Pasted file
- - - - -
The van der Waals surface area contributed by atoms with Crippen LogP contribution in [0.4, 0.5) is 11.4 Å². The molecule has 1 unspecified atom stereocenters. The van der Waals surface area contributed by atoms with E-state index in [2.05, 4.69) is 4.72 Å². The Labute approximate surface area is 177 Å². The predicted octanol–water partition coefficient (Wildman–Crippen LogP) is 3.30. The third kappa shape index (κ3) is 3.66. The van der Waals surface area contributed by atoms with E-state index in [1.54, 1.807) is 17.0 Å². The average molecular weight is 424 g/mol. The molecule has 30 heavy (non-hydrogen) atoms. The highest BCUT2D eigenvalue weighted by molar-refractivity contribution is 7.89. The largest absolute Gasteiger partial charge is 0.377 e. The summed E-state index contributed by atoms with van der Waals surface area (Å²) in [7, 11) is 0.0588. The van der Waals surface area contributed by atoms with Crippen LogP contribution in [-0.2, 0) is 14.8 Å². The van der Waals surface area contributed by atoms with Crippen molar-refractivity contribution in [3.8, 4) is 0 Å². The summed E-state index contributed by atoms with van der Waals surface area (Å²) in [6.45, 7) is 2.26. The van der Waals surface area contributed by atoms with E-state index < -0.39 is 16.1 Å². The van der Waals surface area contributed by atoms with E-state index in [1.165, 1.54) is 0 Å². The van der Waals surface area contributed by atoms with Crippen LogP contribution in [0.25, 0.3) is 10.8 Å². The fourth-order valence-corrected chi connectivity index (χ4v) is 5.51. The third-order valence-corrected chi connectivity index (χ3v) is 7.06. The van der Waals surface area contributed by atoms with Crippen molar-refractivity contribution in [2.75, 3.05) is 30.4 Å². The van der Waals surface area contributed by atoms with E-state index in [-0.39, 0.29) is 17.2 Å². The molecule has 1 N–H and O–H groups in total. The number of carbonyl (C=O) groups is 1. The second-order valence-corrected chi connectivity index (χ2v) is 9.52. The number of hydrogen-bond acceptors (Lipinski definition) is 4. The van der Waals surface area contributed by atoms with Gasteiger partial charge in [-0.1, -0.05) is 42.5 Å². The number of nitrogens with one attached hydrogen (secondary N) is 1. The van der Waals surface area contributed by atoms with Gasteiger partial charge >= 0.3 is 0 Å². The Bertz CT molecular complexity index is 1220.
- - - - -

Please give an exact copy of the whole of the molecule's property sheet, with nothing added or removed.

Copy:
The van der Waals surface area contributed by atoms with Crippen LogP contribution in [0.4, 0.5) is 11.4 Å². The molecule has 1 unspecified atom stereocenters. The van der Waals surface area contributed by atoms with E-state index in [2.05, 4.69) is 4.72 Å². The Labute approximate surface area is 177 Å². The predicted octanol–water partition coefficient (Wildman–Crippen LogP) is 3.30. The third kappa shape index (κ3) is 3.66. The van der Waals surface area contributed by atoms with E-state index in [1.54, 1.807) is 17.0 Å². The average molecular weight is 424 g/mol. The molecule has 30 heavy (non-hydrogen) atoms. The highest BCUT2D eigenvalue weighted by molar-refractivity contribution is 7.89. The largest absolute Gasteiger partial charge is 0.377 e. The summed E-state index contributed by atoms with van der Waals surface area (Å²) in [7, 11) is 0.0588. The van der Waals surface area contributed by atoms with Crippen LogP contribution in [-0.2, 0) is 14.8 Å². The van der Waals surface area contributed by atoms with Crippen molar-refractivity contribution in [3.8, 4) is 0 Å². The summed E-state index contributed by atoms with van der Waals surface area (Å²) in [6.45, 7) is 2.26. The van der Waals surface area contributed by atoms with E-state index < -0.39 is 16.1 Å². The van der Waals surface area contributed by atoms with E-state index in [1.165, 1.54) is 0 Å². The van der Waals surface area contributed by atoms with Crippen LogP contribution in [0.25, 0.3) is 10.8 Å². The fourth-order valence-corrected chi connectivity index (χ4v) is 5.51. The third-order valence-corrected chi connectivity index (χ3v) is 7.06. The van der Waals surface area contributed by atoms with Crippen molar-refractivity contribution in [2.75, 3.05) is 30.4 Å². The van der Waals surface area contributed by atoms with E-state index in [-0.39, 0.29) is 17.2 Å². The molecule has 1 N–H and O–H groups in total. The number of carbonyl (C=O) groups is 1. The second-order valence-corrected chi connectivity index (χ2v) is 9.52. The number of hydrogen-bond acceptors (Lipinski definition) is 4. The van der Waals surface area contributed by atoms with Gasteiger partial charge in [-0.1, -0.05) is 42.5 Å². The number of nitrogens with one attached hydrogen (secondary N) is 1. The van der Waals surface area contributed by atoms with Gasteiger partial charge >= 0.3 is 0 Å². The Bertz CT molecular complexity index is 1220.